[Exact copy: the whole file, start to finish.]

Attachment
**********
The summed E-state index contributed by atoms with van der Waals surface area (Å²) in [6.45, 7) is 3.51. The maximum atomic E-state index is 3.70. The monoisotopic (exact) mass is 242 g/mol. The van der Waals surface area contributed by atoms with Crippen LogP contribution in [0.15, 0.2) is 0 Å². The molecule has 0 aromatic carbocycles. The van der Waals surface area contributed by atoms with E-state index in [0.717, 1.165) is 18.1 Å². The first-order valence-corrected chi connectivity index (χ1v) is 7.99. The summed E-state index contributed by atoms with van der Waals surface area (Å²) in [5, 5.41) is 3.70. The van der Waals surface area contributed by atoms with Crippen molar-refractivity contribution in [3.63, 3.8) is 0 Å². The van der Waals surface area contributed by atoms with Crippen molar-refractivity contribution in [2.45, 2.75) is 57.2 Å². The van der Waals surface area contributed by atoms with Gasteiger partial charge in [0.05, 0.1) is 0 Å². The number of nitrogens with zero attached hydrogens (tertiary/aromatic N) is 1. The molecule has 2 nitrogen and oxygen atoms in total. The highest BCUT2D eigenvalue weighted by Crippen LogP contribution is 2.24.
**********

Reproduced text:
The summed E-state index contributed by atoms with van der Waals surface area (Å²) in [6.45, 7) is 3.51. The maximum atomic E-state index is 3.70. The monoisotopic (exact) mass is 242 g/mol. The van der Waals surface area contributed by atoms with Crippen LogP contribution in [0.15, 0.2) is 0 Å². The molecule has 0 aromatic carbocycles. The van der Waals surface area contributed by atoms with E-state index in [0.717, 1.165) is 18.1 Å². The first-order valence-corrected chi connectivity index (χ1v) is 7.99. The summed E-state index contributed by atoms with van der Waals surface area (Å²) in [5, 5.41) is 3.70. The van der Waals surface area contributed by atoms with Crippen molar-refractivity contribution in [3.63, 3.8) is 0 Å². The van der Waals surface area contributed by atoms with Crippen molar-refractivity contribution in [2.45, 2.75) is 57.2 Å². The van der Waals surface area contributed by atoms with Gasteiger partial charge in [0.05, 0.1) is 0 Å². The number of nitrogens with zero attached hydrogens (tertiary/aromatic N) is 1. The molecule has 2 nitrogen and oxygen atoms in total. The highest BCUT2D eigenvalue weighted by Crippen LogP contribution is 2.24.